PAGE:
- Long Pepper – Piper longum is native to India but its close relative Piper retrofractum is native to Java. Both varieties have a hot and sweet flavour, being more pungent than ordinary black pepper. So-called due to their slender elongated shape, they resemble catkins in appearance, having tiny fruits embedded in a flower spike. In India, they are mainly crushed and used in spicy vegetable pickles. They also feature in the cuisines of Malaysia and Indonesia. Historically introduced to North and East Africa by Arab traders, they are a regular ingredient in the spice blends of Morocco and Ethiopia. In the West, their peppery flavour works well in cheese dishes, particularly fondues.
- Sichuan Pepper – Unrelated to the pepper family, these are the berries of a prickly ash tree, native to the Sichuan province of southwest China. The berries split open when ripe and look like tiny versions of the buds of beech trees. It is the pinkish outer husk that has all the flavour and aroma, not the black seed within. When chewed they cause a numbing sensation on the tongue, known as ‘ma’ in Chinese which has a similar meaning to pins and needles. Sichuan pepper is very aromatic, with a scent of anise and a sweet fresh citrus flavour. It is an essential component in the blend of Chinese Five Spice and is also used on meats, in stir-fries and in Sichuan cakes and biscuits.
- Allspice – A member of the myrtle family, the berries are called peppers in many languages, eg. Jamaica Pepper, due to their resemblance to peppercorns. Allspice berries are the dried fruit of the Pimenta dioica tree, a bushy tree native to the Caribbean, Central America and Southern Mexico. They are picked whilst unripe and dried in the sun. Allspice is used in many Mexican dishes such as mole and in most European cuisines, particularly in England in pickles, chutneys and cakes. In the Caribbean it is considered to be the most important spice and is an essential ingredient in Jerk seasoning, along with its leaves. It has an aroma similar to cloves, with flavours of cinnamon, nutmeg, cloves and black pepper.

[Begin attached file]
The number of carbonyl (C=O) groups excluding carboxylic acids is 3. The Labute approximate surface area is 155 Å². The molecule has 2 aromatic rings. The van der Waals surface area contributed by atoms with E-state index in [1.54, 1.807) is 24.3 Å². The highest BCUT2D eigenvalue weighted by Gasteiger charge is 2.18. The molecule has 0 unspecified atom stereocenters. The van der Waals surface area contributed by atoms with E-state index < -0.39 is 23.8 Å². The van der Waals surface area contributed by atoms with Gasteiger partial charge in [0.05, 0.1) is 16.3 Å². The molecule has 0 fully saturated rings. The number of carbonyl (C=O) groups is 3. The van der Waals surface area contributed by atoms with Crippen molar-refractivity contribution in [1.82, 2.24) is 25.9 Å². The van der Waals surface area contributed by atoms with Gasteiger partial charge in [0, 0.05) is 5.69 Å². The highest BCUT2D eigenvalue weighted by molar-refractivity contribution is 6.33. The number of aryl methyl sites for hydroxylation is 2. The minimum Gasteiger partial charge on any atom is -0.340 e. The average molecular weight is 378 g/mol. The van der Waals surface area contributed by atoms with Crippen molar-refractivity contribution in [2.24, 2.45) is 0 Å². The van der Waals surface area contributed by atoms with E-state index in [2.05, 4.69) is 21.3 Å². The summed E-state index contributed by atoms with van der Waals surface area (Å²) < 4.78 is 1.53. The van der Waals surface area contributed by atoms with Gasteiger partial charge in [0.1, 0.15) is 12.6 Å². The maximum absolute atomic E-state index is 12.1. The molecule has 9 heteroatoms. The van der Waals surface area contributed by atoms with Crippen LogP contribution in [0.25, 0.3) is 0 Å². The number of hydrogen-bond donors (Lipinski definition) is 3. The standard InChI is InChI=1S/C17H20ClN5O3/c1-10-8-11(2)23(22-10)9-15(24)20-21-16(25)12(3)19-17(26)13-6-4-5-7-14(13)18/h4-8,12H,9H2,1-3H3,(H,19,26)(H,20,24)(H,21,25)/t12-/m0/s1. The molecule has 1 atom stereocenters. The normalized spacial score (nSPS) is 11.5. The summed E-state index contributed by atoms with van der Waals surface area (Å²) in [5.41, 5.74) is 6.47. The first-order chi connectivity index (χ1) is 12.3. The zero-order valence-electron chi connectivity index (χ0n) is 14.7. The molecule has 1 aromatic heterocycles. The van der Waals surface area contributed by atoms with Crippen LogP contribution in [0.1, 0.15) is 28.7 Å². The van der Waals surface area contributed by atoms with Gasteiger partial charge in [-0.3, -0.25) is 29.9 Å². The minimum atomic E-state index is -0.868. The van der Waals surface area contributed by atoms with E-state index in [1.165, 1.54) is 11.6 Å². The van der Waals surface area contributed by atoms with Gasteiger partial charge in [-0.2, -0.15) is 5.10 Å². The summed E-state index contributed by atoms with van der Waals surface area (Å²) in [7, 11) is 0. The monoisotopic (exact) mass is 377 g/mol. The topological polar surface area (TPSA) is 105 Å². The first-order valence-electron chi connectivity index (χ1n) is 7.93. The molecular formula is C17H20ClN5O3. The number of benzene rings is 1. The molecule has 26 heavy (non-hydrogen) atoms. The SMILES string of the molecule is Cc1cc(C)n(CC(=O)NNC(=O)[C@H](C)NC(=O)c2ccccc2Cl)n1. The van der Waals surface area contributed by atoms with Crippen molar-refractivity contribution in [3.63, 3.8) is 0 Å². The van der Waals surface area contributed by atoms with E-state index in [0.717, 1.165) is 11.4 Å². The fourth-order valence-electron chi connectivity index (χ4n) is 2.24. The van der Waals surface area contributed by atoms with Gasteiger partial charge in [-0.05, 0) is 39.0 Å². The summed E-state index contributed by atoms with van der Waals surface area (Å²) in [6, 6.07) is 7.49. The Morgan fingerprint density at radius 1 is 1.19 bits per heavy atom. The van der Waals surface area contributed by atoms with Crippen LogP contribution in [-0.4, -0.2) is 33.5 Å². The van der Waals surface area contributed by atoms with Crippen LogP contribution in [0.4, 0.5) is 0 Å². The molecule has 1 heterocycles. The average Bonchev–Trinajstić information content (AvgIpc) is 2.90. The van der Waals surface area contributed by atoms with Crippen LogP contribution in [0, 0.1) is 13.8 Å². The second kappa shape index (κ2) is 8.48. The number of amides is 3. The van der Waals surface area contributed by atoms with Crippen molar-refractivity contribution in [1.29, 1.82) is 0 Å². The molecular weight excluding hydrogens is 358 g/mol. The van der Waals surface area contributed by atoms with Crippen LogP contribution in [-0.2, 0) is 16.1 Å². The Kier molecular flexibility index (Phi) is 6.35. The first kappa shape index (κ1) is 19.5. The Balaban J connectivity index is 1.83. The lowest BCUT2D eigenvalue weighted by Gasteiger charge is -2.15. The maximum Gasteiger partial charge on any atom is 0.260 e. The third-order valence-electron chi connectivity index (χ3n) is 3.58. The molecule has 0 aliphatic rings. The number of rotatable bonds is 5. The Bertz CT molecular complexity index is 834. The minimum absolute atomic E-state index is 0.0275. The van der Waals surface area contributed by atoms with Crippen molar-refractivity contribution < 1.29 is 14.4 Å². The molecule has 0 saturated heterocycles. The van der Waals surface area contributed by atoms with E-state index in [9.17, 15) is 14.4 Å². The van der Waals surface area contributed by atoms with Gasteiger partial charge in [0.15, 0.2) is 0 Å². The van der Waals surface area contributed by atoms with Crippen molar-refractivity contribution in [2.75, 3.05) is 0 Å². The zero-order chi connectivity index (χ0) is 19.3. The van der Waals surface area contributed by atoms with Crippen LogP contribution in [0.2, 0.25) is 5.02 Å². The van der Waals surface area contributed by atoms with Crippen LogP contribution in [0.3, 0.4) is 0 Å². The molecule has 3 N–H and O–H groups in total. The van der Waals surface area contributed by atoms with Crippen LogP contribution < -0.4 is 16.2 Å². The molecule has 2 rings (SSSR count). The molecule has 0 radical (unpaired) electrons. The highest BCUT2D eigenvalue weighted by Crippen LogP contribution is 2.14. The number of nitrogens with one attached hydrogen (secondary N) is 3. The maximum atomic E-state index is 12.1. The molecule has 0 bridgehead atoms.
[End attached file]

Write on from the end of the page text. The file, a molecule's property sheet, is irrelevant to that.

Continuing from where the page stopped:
- Pink Peppercorns – Not peppercorns at all, but the berries of the shrub Schinus terebinthifolius, the Mexican pepper tree and Schinus molle, the Peruvian pepper tree. Although mild and sweet, they are quite pungent but not peppery. Once crushed, they are very fruity and sweet with spiciness and flavours of juniper, aniseed and pine. They are mostly used for their attractive appearance and are often mixed with other peppercorns in peppermills. They were hugely popular in the era of nouvelle cuisine until the United States banned the importation of the berries as they were believed to cause respiratory and intestinal problems. This ban has since been revoked following extensive analysis. Pink peppercorns enhance light dishes such as fish, poultry and vegetables. They are also a great addition to sweet jellies, syrups, biscuits and cakes.
Here at Seasoned Pioneers, in addition to offering the above products, our range also includes the following:
- Vietnamese Peppercorns – One of the world’s largest producers, peppercorns from Vietnam are vibrant with strong spicy tobacco notes.
- Wynad Peppercorns – cultivated in the Wynad district of Kerala, India, these peppercorns have a warming heat with a full, rounded flavour.
- Cracked Black Pepper – conveniently coarsely crushed ready for use in sauces, rubs, on peppered steaks and for general seasoning.
- Ground Black Pepper – highly versatile, for use in everything with a subtle, warm & complex flavour.
- Lemon Pepper Mix – a traditionally dry roasted blend of black peppercorns, garlic and coriander mixed with lemon powder, thyme and onion powder.
- Mixed Peppercorns – an attractive and vibrant mix of pepper flavours and heat, perfect for the pepper mill. A blend of white peppercorns, black peppercorns, allspice, pink peppercorns and green peppercorns.
- Exotic Mixed Peppercorns – The ultimate gourmet mill blend for pepper connoisseurs. A blend of white peppercorns, black peppercorns, grains of paradise, allspice, cubeb pepper, pink peppercorns, green peppercorns and Sichuan pepper.
- Gourmet Peppercorns Selection – An inspirational gift box containing Tellicherry black peppercorns, exotic mixed peppercorns, pink peppercorns, grains of paradise and Sichuan pepper.
We hope that the above information clarifies the dazzling array of peppercorns and accompanying spices that we are fortunate to have at our disposal.
Rejoice in using and experimenting with these fabulous flavourful little berries!